Making sense of adolescent decision-making: challenge and reality

Adolesc Med State Art Rev. 2011 Aug;22(2):195-206, vii-viii.

Abstract

Few topics in pediatric bioethics are as vexing as decision-making. Decision-making in pediatrics presents challenges for children, parents, and physicians alike. The related, yet distinct, concepts of assent and consent are central to pediatric decision-making. Although informed consent is largely regarded as a worthwhile adult principle, assent has been, and continues to be, mired in debate. Controversial subjects include a meaningful definition of assent; how old children should be to assent; who should be included in the assent process; parental permission; how to resolve disputes between children and their parents; the relationship between assent and consent; the quantity and quality of information to disclose to children and their families; how much and what information children desire and need; the necessity and methods for assessing both children's understanding of disclosed information and of the assent process itself; reconciling ethical and legal attitudes toward assent; and finally, an effective, practical, and realistically applicable decision-making model.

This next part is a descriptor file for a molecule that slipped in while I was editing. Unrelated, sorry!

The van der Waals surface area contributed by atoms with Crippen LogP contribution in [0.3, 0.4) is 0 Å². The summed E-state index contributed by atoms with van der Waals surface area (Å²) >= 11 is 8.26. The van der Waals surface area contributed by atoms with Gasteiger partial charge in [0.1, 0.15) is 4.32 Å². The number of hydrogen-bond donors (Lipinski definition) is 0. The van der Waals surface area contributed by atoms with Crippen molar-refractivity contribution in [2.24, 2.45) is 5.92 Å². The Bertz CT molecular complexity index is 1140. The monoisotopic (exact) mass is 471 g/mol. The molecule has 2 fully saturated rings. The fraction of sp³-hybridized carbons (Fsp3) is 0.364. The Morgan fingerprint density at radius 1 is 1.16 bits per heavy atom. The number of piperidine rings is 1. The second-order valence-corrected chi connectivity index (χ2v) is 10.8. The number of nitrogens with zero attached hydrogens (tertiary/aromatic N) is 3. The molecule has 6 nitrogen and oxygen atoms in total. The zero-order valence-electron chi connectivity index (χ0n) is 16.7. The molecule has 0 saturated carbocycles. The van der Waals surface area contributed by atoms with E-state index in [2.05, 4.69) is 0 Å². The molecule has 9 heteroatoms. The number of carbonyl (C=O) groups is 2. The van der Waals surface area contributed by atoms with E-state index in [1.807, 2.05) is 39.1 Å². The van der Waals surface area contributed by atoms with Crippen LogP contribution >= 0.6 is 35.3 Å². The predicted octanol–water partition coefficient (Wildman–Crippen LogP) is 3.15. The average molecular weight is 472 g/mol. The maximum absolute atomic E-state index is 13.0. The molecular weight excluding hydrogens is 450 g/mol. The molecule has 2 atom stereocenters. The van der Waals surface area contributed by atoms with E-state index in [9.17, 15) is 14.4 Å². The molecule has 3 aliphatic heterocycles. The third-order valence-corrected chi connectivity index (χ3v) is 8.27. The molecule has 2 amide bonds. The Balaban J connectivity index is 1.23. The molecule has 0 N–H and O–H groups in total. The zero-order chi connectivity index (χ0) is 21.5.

Publication types

  • Review

MeSH terms

  • Adolescent
  • Adolescent Medicine / ethics
  • Adolescent Medicine / legislation & jurisprudence
  • Decision Making*
  • Disclosure
  • Humans
  • Male
  • Parents*
  • Physician-Patient Relations*
  • Psychology, Adolescent / ethics
  • Psychology, Adolescent / legislation & jurisprudence
  • Public Opinion
  • Testicular Neoplasms / psychology*